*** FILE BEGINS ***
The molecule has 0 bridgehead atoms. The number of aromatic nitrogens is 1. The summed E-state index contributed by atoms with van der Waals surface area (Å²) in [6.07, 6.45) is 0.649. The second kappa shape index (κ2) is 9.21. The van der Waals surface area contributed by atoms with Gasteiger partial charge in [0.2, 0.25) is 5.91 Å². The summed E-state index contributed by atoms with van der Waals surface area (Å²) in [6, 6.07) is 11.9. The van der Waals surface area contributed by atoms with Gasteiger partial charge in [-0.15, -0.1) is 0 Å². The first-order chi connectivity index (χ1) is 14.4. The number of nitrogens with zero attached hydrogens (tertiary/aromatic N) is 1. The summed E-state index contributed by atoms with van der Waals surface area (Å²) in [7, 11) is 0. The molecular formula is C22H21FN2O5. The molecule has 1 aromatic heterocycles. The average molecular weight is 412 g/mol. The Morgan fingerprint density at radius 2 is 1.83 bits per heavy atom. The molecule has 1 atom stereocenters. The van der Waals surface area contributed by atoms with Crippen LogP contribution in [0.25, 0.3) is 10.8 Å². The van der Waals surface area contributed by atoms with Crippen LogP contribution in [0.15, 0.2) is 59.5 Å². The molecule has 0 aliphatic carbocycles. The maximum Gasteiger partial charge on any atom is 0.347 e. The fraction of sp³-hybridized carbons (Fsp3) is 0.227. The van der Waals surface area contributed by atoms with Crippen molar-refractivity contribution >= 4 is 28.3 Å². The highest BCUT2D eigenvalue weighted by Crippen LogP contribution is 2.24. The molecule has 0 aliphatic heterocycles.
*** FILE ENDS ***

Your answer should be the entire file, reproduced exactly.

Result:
The molecule has 0 bridgehead atoms. The number of aromatic nitrogens is 1. The summed E-state index contributed by atoms with van der Waals surface area (Å²) in [6.07, 6.45) is 0.649. The second kappa shape index (κ2) is 9.21. The van der Waals surface area contributed by atoms with Gasteiger partial charge in [0.2, 0.25) is 5.91 Å². The summed E-state index contributed by atoms with van der Waals surface area (Å²) in [6, 6.07) is 11.9. The van der Waals surface area contributed by atoms with Gasteiger partial charge in [-0.15, -0.1) is 0 Å². The first-order chi connectivity index (χ1) is 14.4. The number of nitrogens with zero attached hydrogens (tertiary/aromatic N) is 1. The summed E-state index contributed by atoms with van der Waals surface area (Å²) in [7, 11) is 0. The molecular formula is C22H21FN2O5. The molecule has 1 aromatic heterocycles. The average molecular weight is 412 g/mol. The Morgan fingerprint density at radius 2 is 1.83 bits per heavy atom. The molecule has 1 atom stereocenters. The van der Waals surface area contributed by atoms with Crippen LogP contribution in [0.25, 0.3) is 10.8 Å². The van der Waals surface area contributed by atoms with Crippen LogP contribution in [0.15, 0.2) is 59.5 Å². The molecule has 0 aliphatic carbocycles. The maximum Gasteiger partial charge on any atom is 0.347 e. The fraction of sp³-hybridized carbons (Fsp3) is 0.227. The van der Waals surface area contributed by atoms with Crippen molar-refractivity contribution >= 4 is 28.3 Å². The highest BCUT2D eigenvalue weighted by Crippen LogP contribution is 2.24. The molecule has 0 aliphatic heterocycles.